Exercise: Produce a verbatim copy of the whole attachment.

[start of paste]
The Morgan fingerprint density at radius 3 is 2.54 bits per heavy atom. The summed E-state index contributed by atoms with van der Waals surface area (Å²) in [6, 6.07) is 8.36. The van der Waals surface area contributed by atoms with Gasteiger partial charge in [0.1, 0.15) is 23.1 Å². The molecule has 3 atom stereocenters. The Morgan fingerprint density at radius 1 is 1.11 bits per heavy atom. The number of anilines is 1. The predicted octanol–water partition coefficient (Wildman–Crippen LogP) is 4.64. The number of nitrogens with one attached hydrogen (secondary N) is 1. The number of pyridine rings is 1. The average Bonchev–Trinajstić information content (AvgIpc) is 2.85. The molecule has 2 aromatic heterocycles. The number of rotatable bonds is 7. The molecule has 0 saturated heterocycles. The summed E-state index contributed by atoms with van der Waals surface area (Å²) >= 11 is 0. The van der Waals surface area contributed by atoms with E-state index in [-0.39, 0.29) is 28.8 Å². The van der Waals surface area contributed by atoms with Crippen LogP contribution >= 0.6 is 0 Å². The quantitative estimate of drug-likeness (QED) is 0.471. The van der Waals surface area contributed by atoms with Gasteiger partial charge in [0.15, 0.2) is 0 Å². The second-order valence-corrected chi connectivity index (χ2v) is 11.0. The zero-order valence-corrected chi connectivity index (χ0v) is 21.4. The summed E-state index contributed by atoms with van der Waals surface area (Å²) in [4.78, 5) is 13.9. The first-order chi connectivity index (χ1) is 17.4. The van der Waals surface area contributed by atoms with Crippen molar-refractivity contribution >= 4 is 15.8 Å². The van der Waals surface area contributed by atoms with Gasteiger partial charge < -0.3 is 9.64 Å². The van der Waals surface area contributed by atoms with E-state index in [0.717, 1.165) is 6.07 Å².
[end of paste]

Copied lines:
The Morgan fingerprint density at radius 3 is 2.54 bits per heavy atom. The summed E-state index contributed by atoms with van der Waals surface area (Å²) in [6, 6.07) is 8.36. The van der Waals surface area contributed by atoms with Gasteiger partial charge in [0.1, 0.15) is 23.1 Å². The molecule has 3 atom stereocenters. The Morgan fingerprint density at radius 1 is 1.11 bits per heavy atom. The number of anilines is 1. The predicted octanol–water partition coefficient (Wildman–Crippen LogP) is 4.64. The number of nitrogens with one attached hydrogen (secondary N) is 1. The number of pyridine rings is 1. The average Bonchev–Trinajstić information content (AvgIpc) is 2.85. The molecule has 2 aromatic heterocycles. The number of rotatable bonds is 7. The molecule has 0 saturated heterocycles. The summed E-state index contributed by atoms with van der Waals surface area (Å²) >= 11 is 0. The van der Waals surface area contributed by atoms with E-state index in [-0.39, 0.29) is 28.8 Å². The van der Waals surface area contributed by atoms with Crippen LogP contribution >= 0.6 is 0 Å². The quantitative estimate of drug-likeness (QED) is 0.471. The van der Waals surface area contributed by atoms with Gasteiger partial charge in [0.15, 0.2) is 0 Å². The second-order valence-corrected chi connectivity index (χ2v) is 11.0. The zero-order valence-corrected chi connectivity index (χ0v) is 21.4. The summed E-state index contributed by atoms with van der Waals surface area (Å²) in [4.78, 5) is 13.9. The first-order chi connectivity index (χ1) is 17.4. The van der Waals surface area contributed by atoms with Crippen molar-refractivity contribution >= 4 is 15.8 Å². The van der Waals surface area contributed by atoms with Gasteiger partial charge < -0.3 is 9.64 Å². The van der Waals surface area contributed by atoms with E-state index in [0.717, 1.165) is 6.07 Å².